what are we missing? there clearly isn't a tipping point or there would be yes votes. >> there will be some yes votes but here's what's changed, peter, i think, the link two terrorist extremism not only here but abroad. there is hard evidence that some shooters have been inspired or sported by isis or other enemies abroad and that rightly has changed the political dynamic. >> let me ask you specifically. speaker paul ryan on "meet the press" says a terror watch list ban could in effect blow an investigation. there are real concerns if someone goes in to buy a gun and they find out "hey, i can't get the gun because my name is on a terror list" that that would hurt an fbi about somebody who may not be aware what they're investigating. here's what speaker ryan said. >> the fbi is telling us be careful how you do this so you don't undermine or blow
terrorism investigations. so we can't just be clumsy and rush to judgment and do something that harms our ability to do terrorist investigations. we have to get it right. >> simply put he says you have to get it right. how would the democrats get it right? how would proposed legislation from democrats protect against that very real concern. >> the feinstein proposal, which i am helping to lead has been endorsed by the department of justice. it supports it, as does the fbi and other law enforcement the reason is there is strong expect flblt and discretion built into this proposal so that the fbi can continue an investigation without taking action right away. the cornyn alternative establishes a standard of probable cause which actually makes it easier to arrest someone than to stop that terrorist from buying a gun. >> but to be clear, it has, like, a 72-hour window of time, right? where there would be a mini trial in effect where -- and this is the concern for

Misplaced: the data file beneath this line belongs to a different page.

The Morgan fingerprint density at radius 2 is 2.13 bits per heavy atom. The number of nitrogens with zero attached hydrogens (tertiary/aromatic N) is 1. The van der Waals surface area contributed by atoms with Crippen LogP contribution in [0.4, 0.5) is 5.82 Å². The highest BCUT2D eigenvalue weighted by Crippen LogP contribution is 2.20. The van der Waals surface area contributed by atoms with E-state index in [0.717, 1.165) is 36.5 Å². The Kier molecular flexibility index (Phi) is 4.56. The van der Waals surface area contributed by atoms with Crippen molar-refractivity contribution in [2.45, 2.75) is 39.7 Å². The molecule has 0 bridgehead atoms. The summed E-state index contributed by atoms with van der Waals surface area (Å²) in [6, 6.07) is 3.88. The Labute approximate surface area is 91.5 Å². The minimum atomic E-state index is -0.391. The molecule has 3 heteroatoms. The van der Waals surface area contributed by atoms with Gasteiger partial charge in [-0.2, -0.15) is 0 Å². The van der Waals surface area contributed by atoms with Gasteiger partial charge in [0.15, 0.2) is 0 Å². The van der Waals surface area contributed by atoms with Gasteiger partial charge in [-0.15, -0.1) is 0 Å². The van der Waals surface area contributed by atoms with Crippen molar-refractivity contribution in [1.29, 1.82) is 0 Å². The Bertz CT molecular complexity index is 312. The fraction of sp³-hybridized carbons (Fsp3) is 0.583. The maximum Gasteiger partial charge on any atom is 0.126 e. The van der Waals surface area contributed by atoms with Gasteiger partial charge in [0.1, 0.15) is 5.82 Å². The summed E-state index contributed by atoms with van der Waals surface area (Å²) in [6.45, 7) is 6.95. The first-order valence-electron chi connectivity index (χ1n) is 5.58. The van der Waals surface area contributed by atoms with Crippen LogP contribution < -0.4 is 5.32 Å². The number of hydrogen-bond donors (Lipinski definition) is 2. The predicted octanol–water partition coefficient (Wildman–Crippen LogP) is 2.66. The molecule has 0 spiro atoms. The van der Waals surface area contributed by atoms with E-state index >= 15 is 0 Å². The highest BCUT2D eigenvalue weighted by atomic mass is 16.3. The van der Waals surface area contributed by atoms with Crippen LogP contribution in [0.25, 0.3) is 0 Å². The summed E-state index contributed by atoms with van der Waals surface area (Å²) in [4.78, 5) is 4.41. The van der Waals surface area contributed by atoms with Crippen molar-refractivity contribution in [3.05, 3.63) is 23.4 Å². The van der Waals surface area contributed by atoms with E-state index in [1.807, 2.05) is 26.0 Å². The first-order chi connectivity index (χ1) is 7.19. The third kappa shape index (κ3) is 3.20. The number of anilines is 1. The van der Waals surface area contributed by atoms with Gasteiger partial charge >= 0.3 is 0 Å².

republicans -- constitutional rights and due process that then the attorney general, the justice department would be able to pursue this person to demonstrate y they shouldn't get a weapon. so why isn't that enough for at least a starting place? >> a 72-hour public trial would certainly alert and inform not only that terrorist but numerous others because there would be a need to present confidential even classified material and do process is built into the feinstein proposal, very, very strong due process so anybody who's there by error on a no-fly list or watch list or any other kind of list would have the opportunity to remove that name. >> the nra's wayne lapierre gave his perspective on what would happen if omar mateen, the shooter in orlando, if his name was left on a terror watch list. here's what the chief s.e.c.ive the officer of the nra said. take a listen. >> here's what would have happened if they left him on the